For the final walk in the current Learn to Nordic Walk course it was decided to put all that had been learnt into practice while going on a scenic tour of the local menagerie. The weather was bright and the autumn colours resplendent in the sunshine. We set off along the Oxfordshire Way following our warm up and adjustment of poles. Participants were using their new poles purchased through Nordic Walking UK so they were all bright and gleaming and ready to take on a few muddy paths.
Congratulations to John, Janet and Moira who are 3 members of the group who recently completed the Learn to Nordic walk course with A Foot in the Chilterns
The route took us to the top of the ridge and then down through grassy fields to the McAlpine estate http://www.fawleyhill.co.uk where many native and non native species of deer can be seen alongside tapir, llamas, emus, capabara and many other exotic animals. After crossing the lane we passed the sentry box marking one of the entrances and were soon walking rhythmically along the path between the animals.
A sign advising of dangerous animals and many gates and other memorabilia for the railways are positioned around the estate and there are glimpses of the full size steam railway and the museum.
We soon start downhill and come out of the woods to a wonderful view of the River Thames and the landscape beyond. The path leads down the hill between fields of the Black Bears polo ponies. Every field is populated by shiny thoroughbred crosses bred for the sport and grazing happily in the autumn sunshine. They pay us some attention before returning to the still plentiful grass. At the bottom of the hill we turn to ascend the other side of the slope and walk up towards woods again. There are signs of a fallen tree, a victim of the recent storm. Thankfully it has largely been cleared away from the path which is no longer blocked and we can walk along the path beside the wallabies and deer. The woods here are mixed deciduous hardwoods and pine and the path is littered by leaves, cones and pine needles made more plentiful by the windy weather. The group are fascinated by the various animals and glimpses of the house and gardens beyond. The wallabies evidently feel safe behind their fence and sit and watch us with interest. It is the rutting season for the deer who are now in groups of hinds with whichever stag has manged to win the herd and they are more interested in each other than passing humans. There is a distinctive smell and periodically you can hear the stages roaring a challenge to competing males.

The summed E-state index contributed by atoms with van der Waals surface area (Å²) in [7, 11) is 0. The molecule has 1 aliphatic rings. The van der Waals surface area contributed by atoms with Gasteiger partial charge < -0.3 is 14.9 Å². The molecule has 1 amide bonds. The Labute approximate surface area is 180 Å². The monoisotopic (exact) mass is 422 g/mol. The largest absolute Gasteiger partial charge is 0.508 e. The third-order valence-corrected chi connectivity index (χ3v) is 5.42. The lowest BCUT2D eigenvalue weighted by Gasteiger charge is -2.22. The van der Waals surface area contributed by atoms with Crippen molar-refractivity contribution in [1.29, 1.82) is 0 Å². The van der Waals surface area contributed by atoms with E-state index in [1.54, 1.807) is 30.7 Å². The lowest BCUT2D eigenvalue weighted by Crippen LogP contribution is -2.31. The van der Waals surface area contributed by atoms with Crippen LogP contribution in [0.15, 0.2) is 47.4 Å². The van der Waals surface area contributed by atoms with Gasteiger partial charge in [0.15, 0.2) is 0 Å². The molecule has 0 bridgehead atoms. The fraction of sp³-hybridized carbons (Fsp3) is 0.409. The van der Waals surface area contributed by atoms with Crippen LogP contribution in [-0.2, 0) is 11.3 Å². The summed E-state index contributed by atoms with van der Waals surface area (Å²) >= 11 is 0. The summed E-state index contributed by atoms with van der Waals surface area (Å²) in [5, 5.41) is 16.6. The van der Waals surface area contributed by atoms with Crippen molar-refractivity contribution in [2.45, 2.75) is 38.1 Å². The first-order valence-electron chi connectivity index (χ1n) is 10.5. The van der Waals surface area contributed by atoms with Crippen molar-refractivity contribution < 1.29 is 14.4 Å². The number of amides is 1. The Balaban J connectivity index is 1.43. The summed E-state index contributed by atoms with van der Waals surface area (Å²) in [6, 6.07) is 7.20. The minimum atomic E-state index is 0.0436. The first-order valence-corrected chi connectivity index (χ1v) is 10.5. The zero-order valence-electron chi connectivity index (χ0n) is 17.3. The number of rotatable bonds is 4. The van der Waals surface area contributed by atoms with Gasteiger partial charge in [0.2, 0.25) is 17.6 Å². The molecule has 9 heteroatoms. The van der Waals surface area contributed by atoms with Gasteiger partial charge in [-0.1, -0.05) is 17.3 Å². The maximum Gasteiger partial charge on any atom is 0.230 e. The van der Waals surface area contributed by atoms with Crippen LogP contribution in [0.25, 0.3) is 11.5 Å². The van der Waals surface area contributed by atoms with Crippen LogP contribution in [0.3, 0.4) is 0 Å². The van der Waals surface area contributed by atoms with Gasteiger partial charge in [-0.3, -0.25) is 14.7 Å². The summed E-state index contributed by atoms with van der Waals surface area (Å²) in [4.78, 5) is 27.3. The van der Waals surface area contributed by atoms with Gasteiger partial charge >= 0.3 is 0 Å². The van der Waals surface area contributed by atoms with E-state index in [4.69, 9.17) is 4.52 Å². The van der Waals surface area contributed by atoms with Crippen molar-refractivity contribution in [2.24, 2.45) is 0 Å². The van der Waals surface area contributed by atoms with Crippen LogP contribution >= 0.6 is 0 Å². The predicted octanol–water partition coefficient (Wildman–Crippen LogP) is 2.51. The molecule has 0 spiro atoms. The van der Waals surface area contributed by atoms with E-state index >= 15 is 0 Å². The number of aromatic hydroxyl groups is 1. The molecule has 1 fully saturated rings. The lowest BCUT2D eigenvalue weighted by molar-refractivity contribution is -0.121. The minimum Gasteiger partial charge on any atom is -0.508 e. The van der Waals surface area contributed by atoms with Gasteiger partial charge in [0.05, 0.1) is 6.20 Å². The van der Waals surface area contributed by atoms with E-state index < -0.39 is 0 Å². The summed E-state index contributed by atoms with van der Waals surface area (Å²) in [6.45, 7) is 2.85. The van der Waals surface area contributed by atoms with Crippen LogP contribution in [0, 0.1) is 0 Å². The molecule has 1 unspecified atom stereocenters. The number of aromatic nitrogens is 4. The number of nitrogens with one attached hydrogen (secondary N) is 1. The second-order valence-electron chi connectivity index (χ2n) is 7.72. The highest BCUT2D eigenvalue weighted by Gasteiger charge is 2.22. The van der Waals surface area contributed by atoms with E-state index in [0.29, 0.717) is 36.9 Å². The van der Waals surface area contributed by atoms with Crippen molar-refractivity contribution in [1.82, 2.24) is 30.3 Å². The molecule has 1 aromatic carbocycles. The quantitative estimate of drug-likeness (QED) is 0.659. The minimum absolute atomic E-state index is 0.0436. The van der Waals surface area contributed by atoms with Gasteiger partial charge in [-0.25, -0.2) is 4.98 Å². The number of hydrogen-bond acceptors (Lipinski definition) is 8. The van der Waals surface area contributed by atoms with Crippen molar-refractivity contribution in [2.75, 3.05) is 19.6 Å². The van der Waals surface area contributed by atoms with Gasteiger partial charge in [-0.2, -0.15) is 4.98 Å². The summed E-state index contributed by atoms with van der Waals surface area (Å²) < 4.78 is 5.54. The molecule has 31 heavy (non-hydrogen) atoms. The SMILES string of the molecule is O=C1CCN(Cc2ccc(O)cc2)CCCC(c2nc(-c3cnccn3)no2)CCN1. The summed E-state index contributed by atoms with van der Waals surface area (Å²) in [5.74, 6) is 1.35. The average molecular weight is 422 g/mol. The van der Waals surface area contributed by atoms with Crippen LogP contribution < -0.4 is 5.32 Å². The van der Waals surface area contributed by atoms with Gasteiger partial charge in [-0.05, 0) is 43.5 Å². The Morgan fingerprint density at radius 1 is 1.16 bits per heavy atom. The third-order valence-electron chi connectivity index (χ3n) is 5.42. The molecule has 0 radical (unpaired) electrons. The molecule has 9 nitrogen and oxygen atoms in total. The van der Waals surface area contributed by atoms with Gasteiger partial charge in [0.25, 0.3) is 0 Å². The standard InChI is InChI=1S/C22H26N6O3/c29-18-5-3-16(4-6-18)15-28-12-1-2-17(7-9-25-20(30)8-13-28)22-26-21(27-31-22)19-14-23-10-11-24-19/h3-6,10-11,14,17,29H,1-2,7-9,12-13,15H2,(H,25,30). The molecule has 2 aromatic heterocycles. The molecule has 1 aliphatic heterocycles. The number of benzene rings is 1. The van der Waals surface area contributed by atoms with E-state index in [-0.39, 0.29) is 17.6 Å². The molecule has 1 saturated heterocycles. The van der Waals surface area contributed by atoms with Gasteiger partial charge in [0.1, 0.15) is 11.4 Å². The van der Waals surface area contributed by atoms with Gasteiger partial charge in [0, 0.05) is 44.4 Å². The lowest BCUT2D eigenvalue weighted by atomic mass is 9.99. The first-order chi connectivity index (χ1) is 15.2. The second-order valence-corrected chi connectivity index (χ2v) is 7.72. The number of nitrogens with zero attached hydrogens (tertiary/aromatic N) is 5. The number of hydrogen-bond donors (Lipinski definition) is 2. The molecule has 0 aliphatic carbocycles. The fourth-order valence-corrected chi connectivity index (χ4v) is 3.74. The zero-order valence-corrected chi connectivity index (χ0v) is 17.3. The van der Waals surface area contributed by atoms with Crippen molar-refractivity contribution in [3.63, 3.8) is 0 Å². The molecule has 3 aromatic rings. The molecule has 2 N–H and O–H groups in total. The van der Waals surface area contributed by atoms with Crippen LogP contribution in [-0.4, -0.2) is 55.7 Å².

On leaving the estate we walk up towards Fawley village passing a small vineyard on our right and in the gateway is a box with free range eggs for sale and an honesty box for payment which is a pleasure to see in these days of distrust and opportunism. We turn left through the gate to an impressive house called Benhams. The resident of the lodge is sweeping up acorns which have fallen all over the drive and we exchange conversation for a few minutes before continuing downhill again and back in to Fawley Hill Estate. Another fallen tree has been cleared from the path and we can walk up by the fence to the alpaca field. The lead animal gives the alarm call and the herd move towards us to investigate.
We pass through a gate and along a narrow path to a very wobbly stile but once all safely over are back on top of the ridge and heading for home. The views to the right towards the River Thames and to the left towards the Stonor valley make the uphill exercise well worth the effort.
We are soon back at the Oxfordshire Way and striding out towards Red Kite Cottage and a well earned cup of tea. Well exercised and full of all the things we have seen in this varied and interseting part of the Chilterns we have plenty to talk about.
This autumn has been a wonderful year for all fruit in the area and this includes a bumper harvest of grapes in many of the local vineyards. The leaf colour on the trees and the vines is wonderfully bright and the birds and wasps are still feasting on the grapes that have not been picked.
A smallish team turned up at Brightwell vineyard http://brightwellvineyard.co.uk to help with the harvest and were rewarded by a tour of the works and delicious lunch with the opportunity to taste previous vintages with our meal.
People had come from as far as Wiltshire to join in and thankfully the weather was reasonable and not at all cold. Picking grapes with freezing hands as has been the case in some years it not the most enjoyable experience! The constant chatter speeds the process and friendships are made, information traded and I even learnt all about medicinal honey and how it triumphs over Manuka in its properties and its cost.
The vineyard and its tasting tours are certainly on the map for themed walks in the future!
Arriving to help with the harvest